Detection of cutaneous herpes simplex virus infections by immunofluorescence vs. PCR.

Journal of the European Academy of Dermatology and Venereology : JEADV

PubMedID: 12834453

Bezold G, Lange M, Gethöffer K, Gall H, Peter RU. Detection of cutaneous herpes simplex virus infections by immunofluorescence vs. PCR. J Eur Acad Dermatol Venereol. 2003;17(4):430-3.
BACKGROUND
Detection of cutaneous infections with herpes simplex virus (HSV) has proven difficult, as serum antibody tests sometimes are not sensitive and specific enough for that purpose.

OBJECTIVE
This study was conducted to compare the sensitivity for detection of HSV of an immunofluorescence method (Syva Microtrak) and an internally controlled PCR.

METHODS
Cutaneous swabs from skin lesions were analysed by immunofluorescence separately for HSV types 1 and 2 and by competitive PCR. Detection of PCR products was done by ELISA, if positive additionally by agarose gel electrophoresis.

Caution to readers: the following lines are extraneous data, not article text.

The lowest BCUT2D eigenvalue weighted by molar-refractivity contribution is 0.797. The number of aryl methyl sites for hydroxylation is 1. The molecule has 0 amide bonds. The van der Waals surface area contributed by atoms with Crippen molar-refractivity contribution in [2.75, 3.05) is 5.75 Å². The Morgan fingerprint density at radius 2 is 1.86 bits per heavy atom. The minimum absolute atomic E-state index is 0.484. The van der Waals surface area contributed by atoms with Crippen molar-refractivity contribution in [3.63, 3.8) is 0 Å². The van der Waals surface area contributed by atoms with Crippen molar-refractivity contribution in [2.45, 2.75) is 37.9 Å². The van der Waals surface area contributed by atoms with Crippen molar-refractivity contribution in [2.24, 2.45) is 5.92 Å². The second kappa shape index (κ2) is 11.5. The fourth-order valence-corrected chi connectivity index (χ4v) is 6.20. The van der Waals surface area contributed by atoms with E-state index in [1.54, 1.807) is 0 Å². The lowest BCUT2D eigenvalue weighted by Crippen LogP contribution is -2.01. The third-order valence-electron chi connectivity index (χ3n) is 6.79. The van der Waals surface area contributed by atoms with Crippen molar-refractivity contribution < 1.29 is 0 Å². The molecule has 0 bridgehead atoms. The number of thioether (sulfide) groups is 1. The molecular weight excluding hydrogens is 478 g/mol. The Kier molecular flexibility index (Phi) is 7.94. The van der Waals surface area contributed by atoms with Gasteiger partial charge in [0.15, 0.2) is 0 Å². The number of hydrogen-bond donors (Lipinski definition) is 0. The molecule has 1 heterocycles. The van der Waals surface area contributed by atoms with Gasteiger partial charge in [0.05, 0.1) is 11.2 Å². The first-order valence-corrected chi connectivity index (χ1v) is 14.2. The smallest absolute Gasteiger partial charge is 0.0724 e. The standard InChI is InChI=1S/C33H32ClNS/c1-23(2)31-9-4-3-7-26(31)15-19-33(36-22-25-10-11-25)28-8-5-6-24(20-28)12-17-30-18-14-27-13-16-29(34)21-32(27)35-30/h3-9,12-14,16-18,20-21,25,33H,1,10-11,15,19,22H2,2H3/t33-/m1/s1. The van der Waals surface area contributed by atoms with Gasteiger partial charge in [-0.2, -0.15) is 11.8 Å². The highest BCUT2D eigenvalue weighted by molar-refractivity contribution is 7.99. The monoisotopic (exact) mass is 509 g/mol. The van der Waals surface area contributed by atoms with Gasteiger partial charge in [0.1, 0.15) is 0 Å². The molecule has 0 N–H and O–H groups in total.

RESULTS
Of 79 samples 34 were PCR-positive by ELISA (34 = 100%), of which 23 (68%) were also positive on the agarose gel. Eleven samples (32%) were positive by immunofluorescence. No sample was positive by immunofluorescence and negative by PCR.

CONCLUSIONS
These results demonstrate that immunofluorescence using Syva Microtrak is not suitable for exclusion of herpes simplex virus infection as sensitivity was only 32%. However, as immunofluorescence is cheaper and faster than PCR, first screening can be done with immunofluorescence, and negative samples can be investigated by PCR to finally prove or exclude the presence of HSV DNA.